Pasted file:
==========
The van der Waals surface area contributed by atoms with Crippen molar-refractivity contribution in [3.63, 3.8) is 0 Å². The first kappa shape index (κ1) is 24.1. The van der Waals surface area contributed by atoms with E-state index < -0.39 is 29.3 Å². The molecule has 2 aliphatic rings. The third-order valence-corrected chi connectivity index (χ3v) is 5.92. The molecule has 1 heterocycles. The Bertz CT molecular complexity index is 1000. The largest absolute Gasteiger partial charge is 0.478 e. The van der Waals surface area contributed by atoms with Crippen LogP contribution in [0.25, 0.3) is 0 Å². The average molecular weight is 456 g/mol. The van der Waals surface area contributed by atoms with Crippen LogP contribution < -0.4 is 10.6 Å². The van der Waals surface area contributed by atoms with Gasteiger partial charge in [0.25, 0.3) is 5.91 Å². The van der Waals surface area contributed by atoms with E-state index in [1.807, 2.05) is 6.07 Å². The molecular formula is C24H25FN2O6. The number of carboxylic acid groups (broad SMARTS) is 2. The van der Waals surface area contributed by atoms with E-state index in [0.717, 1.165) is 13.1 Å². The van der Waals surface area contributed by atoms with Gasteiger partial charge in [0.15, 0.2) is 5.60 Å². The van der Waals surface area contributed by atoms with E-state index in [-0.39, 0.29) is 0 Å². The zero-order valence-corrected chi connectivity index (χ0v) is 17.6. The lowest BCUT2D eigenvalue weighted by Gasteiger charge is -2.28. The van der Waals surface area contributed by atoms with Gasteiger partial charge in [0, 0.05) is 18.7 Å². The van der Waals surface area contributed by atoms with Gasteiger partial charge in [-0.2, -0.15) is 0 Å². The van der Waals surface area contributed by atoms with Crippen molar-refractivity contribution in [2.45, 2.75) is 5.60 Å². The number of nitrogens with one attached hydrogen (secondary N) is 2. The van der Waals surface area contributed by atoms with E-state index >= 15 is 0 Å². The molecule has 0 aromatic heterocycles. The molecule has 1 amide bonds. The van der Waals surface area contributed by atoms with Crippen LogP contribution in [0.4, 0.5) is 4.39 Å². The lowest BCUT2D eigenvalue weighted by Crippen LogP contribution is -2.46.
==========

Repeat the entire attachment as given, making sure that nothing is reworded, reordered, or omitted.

The van der Waals surface area contributed by atoms with Crippen molar-refractivity contribution in [3.63, 3.8) is 0 Å². The first kappa shape index (κ1) is 24.1. The van der Waals surface area contributed by atoms with E-state index < -0.39 is 29.3 Å². The molecule has 2 aliphatic rings. The third-order valence-corrected chi connectivity index (χ3v) is 5.92. The molecule has 1 heterocycles. The Bertz CT molecular complexity index is 1000. The largest absolute Gasteiger partial charge is 0.478 e. The van der Waals surface area contributed by atoms with Crippen LogP contribution in [0.25, 0.3) is 0 Å². The average molecular weight is 456 g/mol. The van der Waals surface area contributed by atoms with Crippen LogP contribution < -0.4 is 10.6 Å². The van der Waals surface area contributed by atoms with Gasteiger partial charge in [0.25, 0.3) is 5.91 Å². The van der Waals surface area contributed by atoms with E-state index in [1.807, 2.05) is 6.07 Å². The molecular formula is C24H25FN2O6. The number of carboxylic acid groups (broad SMARTS) is 2. The van der Waals surface area contributed by atoms with E-state index in [0.717, 1.165) is 13.1 Å². The van der Waals surface area contributed by atoms with Gasteiger partial charge in [0.15, 0.2) is 5.60 Å². The van der Waals surface area contributed by atoms with E-state index in [-0.39, 0.29) is 0 Å². The zero-order valence-corrected chi connectivity index (χ0v) is 17.6. The lowest BCUT2D eigenvalue weighted by Gasteiger charge is -2.28. The van der Waals surface area contributed by atoms with Gasteiger partial charge in [0, 0.05) is 18.7 Å². The van der Waals surface area contributed by atoms with Gasteiger partial charge in [-0.2, -0.15) is 0 Å². The van der Waals surface area contributed by atoms with Crippen molar-refractivity contribution in [2.45, 2.75) is 5.60 Å². The number of nitrogens with one attached hydrogen (secondary N) is 2. The van der Waals surface area contributed by atoms with E-state index >= 15 is 0 Å². The molecule has 0 aromatic heterocycles. The molecule has 1 amide bonds. The van der Waals surface area contributed by atoms with Crippen LogP contribution in [0.4, 0.5) is 4.39 Å². The lowest BCUT2D eigenvalue weighted by Crippen LogP contribution is -2.46.